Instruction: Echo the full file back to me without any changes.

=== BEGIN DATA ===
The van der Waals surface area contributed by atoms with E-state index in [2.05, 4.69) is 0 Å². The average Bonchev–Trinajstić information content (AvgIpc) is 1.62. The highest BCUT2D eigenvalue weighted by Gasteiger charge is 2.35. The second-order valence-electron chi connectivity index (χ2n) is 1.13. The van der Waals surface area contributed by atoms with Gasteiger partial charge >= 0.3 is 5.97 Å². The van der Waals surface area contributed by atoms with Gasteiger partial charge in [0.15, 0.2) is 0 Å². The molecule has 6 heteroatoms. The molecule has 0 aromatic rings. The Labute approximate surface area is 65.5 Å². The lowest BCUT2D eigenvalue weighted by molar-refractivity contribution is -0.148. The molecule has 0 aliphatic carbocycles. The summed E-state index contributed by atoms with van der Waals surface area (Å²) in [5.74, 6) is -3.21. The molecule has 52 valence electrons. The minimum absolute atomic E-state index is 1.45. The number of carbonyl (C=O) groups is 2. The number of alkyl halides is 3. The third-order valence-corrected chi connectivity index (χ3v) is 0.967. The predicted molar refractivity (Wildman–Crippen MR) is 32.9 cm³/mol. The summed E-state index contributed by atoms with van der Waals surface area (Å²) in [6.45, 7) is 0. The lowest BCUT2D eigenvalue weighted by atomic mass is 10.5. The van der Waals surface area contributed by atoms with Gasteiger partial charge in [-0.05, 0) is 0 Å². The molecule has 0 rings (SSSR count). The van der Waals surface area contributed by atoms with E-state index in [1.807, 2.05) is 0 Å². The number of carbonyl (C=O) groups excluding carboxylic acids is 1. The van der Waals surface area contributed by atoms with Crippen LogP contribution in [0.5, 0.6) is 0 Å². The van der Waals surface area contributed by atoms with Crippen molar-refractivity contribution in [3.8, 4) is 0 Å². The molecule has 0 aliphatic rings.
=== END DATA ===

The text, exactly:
The van der Waals surface area contributed by atoms with E-state index in [2.05, 4.69) is 0 Å². The average Bonchev–Trinajstić information content (AvgIpc) is 1.62. The highest BCUT2D eigenvalue weighted by Gasteiger charge is 2.35. The second-order valence-electron chi connectivity index (χ2n) is 1.13. The van der Waals surface area contributed by atoms with Gasteiger partial charge >= 0.3 is 5.97 Å². The van der Waals surface area contributed by atoms with Gasteiger partial charge in [0.15, 0.2) is 0 Å². The molecule has 6 heteroatoms. The molecule has 0 aromatic rings. The Labute approximate surface area is 65.5 Å². The lowest BCUT2D eigenvalue weighted by molar-refractivity contribution is -0.148. The molecule has 0 aliphatic carbocycles. The summed E-state index contributed by atoms with van der Waals surface area (Å²) in [5.74, 6) is -3.21. The molecule has 52 valence electrons. The minimum absolute atomic E-state index is 1.45. The number of carbonyl (C=O) groups is 2. The number of alkyl halides is 3. The third-order valence-corrected chi connectivity index (χ3v) is 0.967. The predicted molar refractivity (Wildman–Crippen MR) is 32.9 cm³/mol. The summed E-state index contributed by atoms with van der Waals surface area (Å²) in [6.45, 7) is 0. The lowest BCUT2D eigenvalue weighted by atomic mass is 10.5. The van der Waals surface area contributed by atoms with Gasteiger partial charge in [-0.05, 0) is 0 Å². The molecule has 0 rings (SSSR count). The van der Waals surface area contributed by atoms with E-state index in [1.807, 2.05) is 0 Å². The number of carbonyl (C=O) groups excluding carboxylic acids is 1. The van der Waals surface area contributed by atoms with Crippen LogP contribution in [0.5, 0.6) is 0 Å². The van der Waals surface area contributed by atoms with Crippen molar-refractivity contribution in [3.8, 4) is 0 Å². The molecule has 0 aliphatic rings.